Upon entering Galeri Manâ's large doors, the viewer is greeted by almost complete darkness. A wooden stage is setup with a projection screen diagonally dividing it into two. On the side closer to the door are the remains of a burnt piano and a new Steinway, glaringly juxtaposed. A heavily made-up eye appears on the white background of the projection screen as Rufus Wainwright's voice and music fill up the space.

Douglas Gordon's first exhibition in Turkey, "Phantom," hits its first notes on a self-conscious stage, the namesake work. The different elements of the installation (sound, objects, lighting, visuals) slowly unfold for the patient viewer. Gordon's collaboration with Rufus Wainwright is elegantly simple—the eye that appears on the screen is Wainwright's and bears witness to Wainwright's album, All Days Are Night: Songs for Lulu, partly written in response to his mother's death in 2010. The make-up is a nod to the hyper-awareness of publicly processing grief, loss, and memory. The highly aestheticized eye not only takes in the music and the situation, but also the viewer pacing the space, entranced by the beautiful and the lost, the personal and the public, the theatrical and the intimate.

The works in the upstairs gallery complement this ground-floor installation in a familiar, understated way. The thirty-three images crowded along one wall are from a series of four hundred photographs recording the artist's personal life. The selection from this "comprehensive" work critically points back to the very way in which these images are meant to provide a self-portrait of the artist: by selecting only a part of this series, the thirty-three images become rooted to a very specific time and place, taking on new hues in relation to the physical and aesthetic tones of Phantom (2011). Having viewed Phantom first, it's impossible, at first, to look at anything but the naked eye in one of the images. Other body parts intermingle with flowers and quotidian objects—and it’s a much-needed breath of simplicity after the intensity of Phantom. While Phantom is an enveloping experience that consumes the viewer in a choreographed contemplation of loss and memory, I am also Hyde (1962­–2011) is constituent of thirty-three articulations of the familiar "I am here." "Hyde" maybe thus refers to the dark side of the artist's own creative impetus.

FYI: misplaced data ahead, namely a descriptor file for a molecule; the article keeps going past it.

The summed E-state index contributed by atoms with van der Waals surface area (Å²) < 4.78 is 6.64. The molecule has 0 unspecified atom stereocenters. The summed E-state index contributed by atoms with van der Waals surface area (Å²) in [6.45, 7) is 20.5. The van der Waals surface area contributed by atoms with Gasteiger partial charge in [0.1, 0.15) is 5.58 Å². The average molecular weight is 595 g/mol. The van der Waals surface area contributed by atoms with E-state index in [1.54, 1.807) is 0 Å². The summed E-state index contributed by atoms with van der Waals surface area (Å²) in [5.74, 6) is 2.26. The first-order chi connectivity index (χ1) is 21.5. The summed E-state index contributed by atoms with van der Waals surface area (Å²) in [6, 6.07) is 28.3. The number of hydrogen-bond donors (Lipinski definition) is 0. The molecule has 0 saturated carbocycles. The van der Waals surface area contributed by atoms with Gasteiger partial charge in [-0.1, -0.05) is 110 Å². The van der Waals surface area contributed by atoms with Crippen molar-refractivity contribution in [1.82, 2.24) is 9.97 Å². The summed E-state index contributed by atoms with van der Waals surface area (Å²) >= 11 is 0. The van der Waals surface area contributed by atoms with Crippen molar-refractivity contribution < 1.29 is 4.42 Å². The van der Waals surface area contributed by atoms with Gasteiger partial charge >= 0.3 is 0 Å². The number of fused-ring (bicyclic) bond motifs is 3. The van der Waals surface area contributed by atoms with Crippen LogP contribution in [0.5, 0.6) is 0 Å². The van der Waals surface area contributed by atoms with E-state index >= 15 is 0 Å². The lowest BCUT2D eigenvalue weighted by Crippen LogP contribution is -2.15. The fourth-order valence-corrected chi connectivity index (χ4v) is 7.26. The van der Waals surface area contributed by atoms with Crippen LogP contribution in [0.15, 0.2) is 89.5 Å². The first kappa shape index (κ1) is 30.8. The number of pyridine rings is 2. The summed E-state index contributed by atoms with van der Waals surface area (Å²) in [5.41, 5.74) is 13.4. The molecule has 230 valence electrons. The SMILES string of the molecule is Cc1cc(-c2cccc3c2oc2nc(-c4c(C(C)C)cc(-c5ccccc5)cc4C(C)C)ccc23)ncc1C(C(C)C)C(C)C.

On the adjacent wall, Self-Portraits of You + Me is a deceptively plain work. The artist set fire to parts of black-and-white photographs of celebrities, such as Brigitte Bardot and Jean-Paul Belmondo, to create gaping holes in which viewers then see themselves in a mirror. The mutilation is neither irreverent nor about the destruction of iconography. Gordon's alteration, rather, seems to stake a claim—the eyes that identify a person are burned through to make space for the mundane, the non-fame. The icons are thus humbled de facto by the act of glorifying the non-icon.

This series is book-ended by a large window overlooking an abandoned, burned building opposite the gallery. Although one cannot really read an exhibition via external elements, to point out the visual mirroring of Gordon's work (especially in the specific context of layer upon layers of historical, cultural, social loss) is too tempting. In a city haunted by its own histories, Gordon's contemplation on loss and memory is not just poignant—it is reflexive.